There are non-quarterbacks who have had tremendous impacts on their teams in the NFL this season.
Cooper Kupp caught 145 passes for 1,947 yards and 16 touchdowns for the Los Angeles Rams.
For the Indianapolis Colts, Jonathan Taylor touched the ball 372 times, totaling 2,171 yards from scrimmage and 20 touchdowns.
Najee Harris is the Pittsburgh Steelers’ leading rusher with 307 carries for 1,200, but the rookie is also their second-best pass catcher. He totaled 74 receptions on the season, trailing only the Steelers top wide receiver, Diontae Johnson, and his 110 receptions.
Deebo Samuel is not asked to carry the offensive load for the San Francisco 49ers the same way that is required of the aforementioned offensive workhorses. His 136 total touches are less than Kupp’s reception total. However, it’s what Samuel does with those touches that’s had the 49ers on a tear in the second half of the season and made them a legitimate threat in the NFC playoffs.
Think of Samuel as Ty Montgomery with rockets in his cleats. At Stanford, Montgomery was an excellent wide receiver, but he was so athletic that he was also used in the backfield. He carried the ball 23 times as a senior. The Green Bay Packers drafted him, and in his second season they lost so many running backs to injury that they used Montgomery at that position not as a wrinkle to their offense, but as a necessity because they didn’t have anyone else.
That season Montgomery carried the ball 77 times for 457 yards and three touchdowns, and also caught 44 passes for 348 yards during the regular season. He was a key contributor in the playoffs, as well, as the Packers advanced to the NFC Championship Game. Montgomery currently plays for the New Orleans Saints and has not had a season nearly that productive since.
Or might he be a new Slash, reminiscent of when Kordell Stewart mixed in some QB/WR and whatever else the Steelers needed at any given time? Deebo is like a new-age Slash as he’s legitimately playing two positions.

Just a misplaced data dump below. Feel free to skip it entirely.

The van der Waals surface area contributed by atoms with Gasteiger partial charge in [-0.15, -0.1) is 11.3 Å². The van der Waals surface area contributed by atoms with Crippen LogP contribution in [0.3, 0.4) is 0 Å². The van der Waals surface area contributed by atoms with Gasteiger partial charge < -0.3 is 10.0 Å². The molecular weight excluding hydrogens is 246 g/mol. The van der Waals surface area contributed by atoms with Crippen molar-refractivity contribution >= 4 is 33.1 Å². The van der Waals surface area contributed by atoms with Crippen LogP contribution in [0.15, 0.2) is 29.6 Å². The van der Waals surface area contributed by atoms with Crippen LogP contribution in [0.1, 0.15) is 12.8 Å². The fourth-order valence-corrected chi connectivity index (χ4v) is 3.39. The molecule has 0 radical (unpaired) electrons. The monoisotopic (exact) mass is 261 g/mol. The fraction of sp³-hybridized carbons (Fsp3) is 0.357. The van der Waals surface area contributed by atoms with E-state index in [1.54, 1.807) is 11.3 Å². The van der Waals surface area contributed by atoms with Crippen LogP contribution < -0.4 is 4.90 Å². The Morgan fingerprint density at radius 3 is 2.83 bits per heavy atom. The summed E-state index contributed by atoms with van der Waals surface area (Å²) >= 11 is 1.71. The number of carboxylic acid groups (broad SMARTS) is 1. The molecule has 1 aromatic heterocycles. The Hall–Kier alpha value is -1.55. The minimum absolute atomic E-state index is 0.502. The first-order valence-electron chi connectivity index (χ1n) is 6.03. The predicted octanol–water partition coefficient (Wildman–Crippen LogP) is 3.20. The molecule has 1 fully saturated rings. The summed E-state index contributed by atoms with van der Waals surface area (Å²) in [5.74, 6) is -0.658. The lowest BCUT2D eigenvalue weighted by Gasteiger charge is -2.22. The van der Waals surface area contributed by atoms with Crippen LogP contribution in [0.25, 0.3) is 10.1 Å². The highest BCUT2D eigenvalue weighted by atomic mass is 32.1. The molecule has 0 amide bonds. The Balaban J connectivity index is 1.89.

Samuel carried the ball 59 times for the 49ers this season and is their leader in rushing touchdowns (8). He averaged 6.2 yards per carry and if it feels like he gets a first down every time the 49ers hand him the ball, that’s because of those 59 carries, 21 of them ended in a first down.
It can be so jarring to see Samuel be that successful in the backfield that it can be forgotten that he might actually be the best wide receiver in the NFL. He caught 77 passes, which is less than half of Kupp’s total, and he still totaled 1,405 receiving yards and six touchdowns. Samuel averaged a whopping 18.2 yards per reception and led all wide receivers in average yards after the catch (10.4), and the entire league in yards after contact (387.)
This past Sunday, Samuel saved the season for the 49ers. They had to beat the Los Angeles Rams to advance to the playoffs and were down 17-3 at halftime. Samuel ran in a 16-yard touchdown on the Niners’ opening drive in the third quarter, and then on their next drive he threw a 24-yard touchdown pass, because why not throw your first NFL touchdown pass in the most important game of the season.
In the fourth quarter, after the two minute warning, the 49ers had a 0.4 percent win probability, the lowest-ever recorded by a winning team since Next Gen Stats began keeping track of that in 2016. When the 49ers had the ball on their own 26-yard-line with 50 seconds and no timeouts remaining, it was Samuel’s 43-yard catch that got them inside L.A.’s 20-yard-line. The Niners tied the game two plays later with a touchdown.
That is the kind of playmaking that can cause sleepless nights for the Cowboys defensive coaches. They have the second-best defense in the NFL, per Football Outsiders, but the Rams have the fifth, and Samuel shredded them in the most important moments of the game.
Samuel doesn’t have the total statistical production of Kupp, and definitely not of Taylor in the running game, but that’s what makes his 2021 season so special. Samuel and the 49ers used his athleticism and tackle breaking ability 136 times this season to try and break games. A great passer can make a defense nervous and uneasy on the field, but a game-breaker like Samuel who can score from anywhere at any time. He can terrify a defense.
There is no one like him in the NFL, and for any team that faces the 49ers in the playoffs has to find a way to limit his impact, or else this game-breaker might break their season.
Original Post: deadspin.com